Placanica ruling strengthens the case for private online gaming operators in their battle against national monopolies

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In a long awaited decision concerning criminal proceedings in Italy against Mr Placanica, Palazze and Sorricchio, the European Court of Justice (ECJ) has today ruled that the Italian criminal penalties for the collecting of bets by intermediaries acting on behalf of foreign companies are contrary to Community law: « A Member State may not apply a…

In a long awaited decision concerning criminal proceedings in Italy against Mr Placanica, Palazze and Sorricchio, the European Court of Justice (ECJ) has today ruled that the Italian criminal penalties for the collecting of bets by intermediaries acting on behalf of foreign companies are contrary to Community law: « A Member State may not apply a criminal penalty for failure to complete an administrative formality where, in breach of Community law, such completion is refused or rendered impossible by that Member State ».

Moreover, the ECJ ruled that EC law precludes national legislation which excludes from the betting and gaming sector operators in the form of companies whose shares are quoted on the regulated markets.

Background

The reference for a preliminary ruling followed divergences between an Italian Supreme Court ruling back in April 2004 and the ECJ’s Gambelli decision.

In view of this conflict, the Italian judges (Tribunale di Larino) referred the case to the ECJ.

Under the Italian legislation, the organization of games of chance or the collecting of bets is subject to possession of a license and a police authorization. Any infringement of those rules carries criminal penalties of up to three years’ imprisonment.

In 1999, following calls for tenders, the Italian authorities granted a certain number of licenses. The calls for tender excluded operators in the form of companies whose shares were quoted on the regulated markets, such as Stanley International Betting Ltd (‘Stanley’), a company incorporated under English law, which operates in Italy through ‘data transmission centres’ (DTCs) run by independent operators with contractual links to Stanley, who places a data transmission link at the disposal of bettors so that they can access the server of Stanley’s host computer in the United Kingdom.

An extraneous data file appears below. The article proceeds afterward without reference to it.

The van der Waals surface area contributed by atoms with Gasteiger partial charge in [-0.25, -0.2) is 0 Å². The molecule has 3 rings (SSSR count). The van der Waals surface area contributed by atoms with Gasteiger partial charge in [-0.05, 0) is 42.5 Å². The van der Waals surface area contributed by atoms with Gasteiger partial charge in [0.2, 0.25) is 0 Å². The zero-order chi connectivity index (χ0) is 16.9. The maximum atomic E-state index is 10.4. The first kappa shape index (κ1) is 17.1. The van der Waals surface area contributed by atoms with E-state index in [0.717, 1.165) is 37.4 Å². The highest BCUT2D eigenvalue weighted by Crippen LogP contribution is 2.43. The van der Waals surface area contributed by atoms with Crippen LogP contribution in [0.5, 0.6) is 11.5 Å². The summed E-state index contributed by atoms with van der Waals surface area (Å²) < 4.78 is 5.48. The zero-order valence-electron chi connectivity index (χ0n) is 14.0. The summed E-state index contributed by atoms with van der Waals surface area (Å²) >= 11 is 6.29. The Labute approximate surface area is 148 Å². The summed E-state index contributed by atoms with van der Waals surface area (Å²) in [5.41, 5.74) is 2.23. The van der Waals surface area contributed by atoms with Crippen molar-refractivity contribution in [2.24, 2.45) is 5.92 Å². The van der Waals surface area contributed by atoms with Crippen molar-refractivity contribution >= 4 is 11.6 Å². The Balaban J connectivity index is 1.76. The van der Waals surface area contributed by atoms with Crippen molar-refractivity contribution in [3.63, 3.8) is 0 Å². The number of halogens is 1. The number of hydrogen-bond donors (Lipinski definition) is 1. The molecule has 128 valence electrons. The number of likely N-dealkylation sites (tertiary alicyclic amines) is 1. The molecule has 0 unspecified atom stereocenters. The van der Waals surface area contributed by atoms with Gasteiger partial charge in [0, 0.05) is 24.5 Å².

Mr Placanica, Mr Palazzese and Mr Sorricchio are all DTC operators linked to Stanley.

In 2004 they were prosecuted because they did not hold the required police authorization.

The court seized the ECJ in order to know whether the Italian legislation on betting and gaming is compatible with the Community principles of freedom of establishment and the freedom to provide services.

The ECJ decision

Referring to Gambelli, the Court ruled that, « in so far as the national legislation at issue in the main proceedings prohibits – on pain of criminal penalties – the pursuit of activities in the betting and gaming sector without a license or police authorization issued by the State, it constitutes a restriction on the freedom of establishment and the freedom to provide services. »

It reiterated its settled case-law according to which such restrictions may be justified by imperative reasons of overriding general interest such as such as the objectives of consumer protection and the prevention of both fraud and incitement to squander on gaming, as well as the general need to preserve public order.

In that context, the Court ruled, moral, religious or cultural factors, as well as the morally and financially harmful consequences for the individual and for society associated with betting and gaming, may justify such restrictions.

However, according to the ECJ, the restrictive measures must nevertheless satisfy the conditions laid down in the case-law of the Court as regards their proportionality and suitability.

In view of these principles, the ECJ examined each of the requirements set out by the Italian legislation, i.e.: 1/ the obligation to obtain a license under a tender procedure excluding certain types of operator and, in particular, companies whose individual shareholders are not always identifiable at any given moment; 2/ the obligation to obtain a police authorization; and 3/criminal penalties for failure to comply with the legislation at issue.

  1. Licenses and exclusion of companies quoted on the regulated markets

    The Court reiterated what it stated in Gambelli, i.e., that although restrictions on the number of operators are in principle capable of being justified, those restrictions must in any event reflect a concern to bring about a genuine diminution of gambling opportunities and to limit activities in that sector in a « consistent and systematic manner. »

    As such, the ECJ noted that « the Italian legislature is pursuing a policy of expanding activity in the betting and gaming sector, with the aim of increasing tax revenue, » and therefore « that no justification for the Italian legislation is to be found in the objectives of limiting the propensity of consumers to gamble or of curtailing the availability of gambling. »